In the contemporary world, tourism often merges with other institutional domains, such as education (study tours), religion (pilgrimage-tourism), sports ( extreme tourism ), and recently even medicine. Medical tourism, combining vacations with medical services, emerged in the last years of the twentieth century as a rapidly expanding phenomenon, with growing numbers of people from developed countries seeking a variety of treatments and checkups in developing ones. They are pushed by the escalating costs of private medicine, and the lengthening of waiting lists for socialized medical services, in their countries of origin, and attracted by the high quality and relatively low costs of treatments offered by top hospitals in several developing countries, such as Brazil, India, Malaysia, Singapore, Thailand, and Turkey. Popular vacationing destinations, such as the islands of southern Thailand, offer package tours, combining vacations with medical checkups, cosmetic treatments, and even surgery. The phenomenon has led to an internal brain drain of qualified physicians from local to foreigner-oriented medical establishments, but it has also encouraged some who emigrated to the developed West to return to their home countries.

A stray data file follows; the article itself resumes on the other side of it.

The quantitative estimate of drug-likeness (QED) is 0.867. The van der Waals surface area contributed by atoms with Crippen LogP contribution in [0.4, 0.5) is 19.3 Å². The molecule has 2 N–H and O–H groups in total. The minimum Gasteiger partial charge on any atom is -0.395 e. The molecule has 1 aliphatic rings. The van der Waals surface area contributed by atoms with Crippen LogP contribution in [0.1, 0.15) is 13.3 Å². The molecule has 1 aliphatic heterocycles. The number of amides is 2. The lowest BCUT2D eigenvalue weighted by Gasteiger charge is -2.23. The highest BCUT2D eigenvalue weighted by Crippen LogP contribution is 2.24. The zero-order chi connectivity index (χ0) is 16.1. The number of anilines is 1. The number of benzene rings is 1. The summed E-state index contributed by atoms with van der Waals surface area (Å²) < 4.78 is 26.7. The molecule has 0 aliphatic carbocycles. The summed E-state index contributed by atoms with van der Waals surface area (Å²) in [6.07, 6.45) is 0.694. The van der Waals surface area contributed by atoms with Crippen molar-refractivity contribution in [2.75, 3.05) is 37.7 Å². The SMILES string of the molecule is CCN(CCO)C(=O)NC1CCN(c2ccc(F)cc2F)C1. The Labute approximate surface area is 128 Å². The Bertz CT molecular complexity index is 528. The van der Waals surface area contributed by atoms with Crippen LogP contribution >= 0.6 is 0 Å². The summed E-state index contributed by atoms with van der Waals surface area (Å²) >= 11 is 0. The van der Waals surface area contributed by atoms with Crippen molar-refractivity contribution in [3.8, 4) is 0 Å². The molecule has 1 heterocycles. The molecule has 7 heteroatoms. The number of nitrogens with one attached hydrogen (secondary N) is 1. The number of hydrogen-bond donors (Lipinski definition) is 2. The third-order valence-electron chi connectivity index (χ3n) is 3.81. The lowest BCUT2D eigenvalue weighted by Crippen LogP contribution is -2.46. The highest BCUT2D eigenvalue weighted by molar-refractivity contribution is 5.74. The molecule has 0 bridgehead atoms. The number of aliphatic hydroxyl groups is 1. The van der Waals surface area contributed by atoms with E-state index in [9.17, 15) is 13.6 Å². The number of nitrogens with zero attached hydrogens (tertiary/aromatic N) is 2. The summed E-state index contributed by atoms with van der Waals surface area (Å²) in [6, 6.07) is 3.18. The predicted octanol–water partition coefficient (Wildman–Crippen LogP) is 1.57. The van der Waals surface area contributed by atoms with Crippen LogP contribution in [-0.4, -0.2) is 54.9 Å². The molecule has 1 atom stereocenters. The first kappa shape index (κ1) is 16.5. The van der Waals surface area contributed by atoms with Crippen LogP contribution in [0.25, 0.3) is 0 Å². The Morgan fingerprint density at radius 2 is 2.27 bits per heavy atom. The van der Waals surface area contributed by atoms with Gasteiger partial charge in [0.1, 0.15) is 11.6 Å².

THE FUTURE OF TOURISM